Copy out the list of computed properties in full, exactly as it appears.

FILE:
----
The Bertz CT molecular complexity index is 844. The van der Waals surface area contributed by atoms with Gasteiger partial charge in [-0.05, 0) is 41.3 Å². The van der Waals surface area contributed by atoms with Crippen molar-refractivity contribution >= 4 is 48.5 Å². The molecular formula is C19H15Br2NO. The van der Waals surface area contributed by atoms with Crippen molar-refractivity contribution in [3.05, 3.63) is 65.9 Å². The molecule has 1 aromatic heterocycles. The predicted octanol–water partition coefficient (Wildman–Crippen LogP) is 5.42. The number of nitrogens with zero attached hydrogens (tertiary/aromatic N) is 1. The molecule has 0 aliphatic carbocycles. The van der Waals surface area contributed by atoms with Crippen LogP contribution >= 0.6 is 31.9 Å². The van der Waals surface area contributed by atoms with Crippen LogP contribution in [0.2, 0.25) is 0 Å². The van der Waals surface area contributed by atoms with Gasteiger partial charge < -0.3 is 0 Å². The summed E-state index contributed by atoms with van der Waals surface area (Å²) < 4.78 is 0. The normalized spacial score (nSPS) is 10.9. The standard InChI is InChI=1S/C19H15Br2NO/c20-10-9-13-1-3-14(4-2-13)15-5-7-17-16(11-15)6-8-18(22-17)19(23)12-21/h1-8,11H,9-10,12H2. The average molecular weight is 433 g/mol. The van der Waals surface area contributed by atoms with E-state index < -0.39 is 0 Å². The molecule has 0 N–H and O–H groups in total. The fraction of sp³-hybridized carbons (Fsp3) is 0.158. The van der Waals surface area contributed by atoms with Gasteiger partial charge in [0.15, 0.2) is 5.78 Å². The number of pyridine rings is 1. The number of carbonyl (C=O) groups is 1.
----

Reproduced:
The Bertz CT molecular complexity index is 844. The van der Waals surface area contributed by atoms with Gasteiger partial charge in [-0.05, 0) is 41.3 Å². The van der Waals surface area contributed by atoms with Crippen molar-refractivity contribution >= 4 is 48.5 Å². The molecular formula is C19H15Br2NO. The van der Waals surface area contributed by atoms with Crippen molar-refractivity contribution in [3.05, 3.63) is 65.9 Å². The molecule has 1 aromatic heterocycles. The predicted octanol–water partition coefficient (Wildman–Crippen LogP) is 5.42. The number of nitrogens with zero attached hydrogens (tertiary/aromatic N) is 1. The molecule has 0 aliphatic carbocycles. The van der Waals surface area contributed by atoms with Crippen LogP contribution >= 0.6 is 31.9 Å². The van der Waals surface area contributed by atoms with Crippen LogP contribution in [0.2, 0.25) is 0 Å². The van der Waals surface area contributed by atoms with Gasteiger partial charge < -0.3 is 0 Å². The summed E-state index contributed by atoms with van der Waals surface area (Å²) < 4.78 is 0. The normalized spacial score (nSPS) is 10.9. The standard InChI is InChI=1S/C19H15Br2NO/c20-10-9-13-1-3-14(4-2-13)15-5-7-17-16(11-15)6-8-18(22-17)19(23)12-21/h1-8,11H,9-10,12H2. The average molecular weight is 433 g/mol. The van der Waals surface area contributed by atoms with E-state index < -0.39 is 0 Å². The molecule has 0 N–H and O–H groups in total. The fraction of sp³-hybridized carbons (Fsp3) is 0.158. The van der Waals surface area contributed by atoms with Gasteiger partial charge in [0.15, 0.2) is 5.78 Å². The number of pyridine rings is 1. The number of carbonyl (C=O) groups is 1.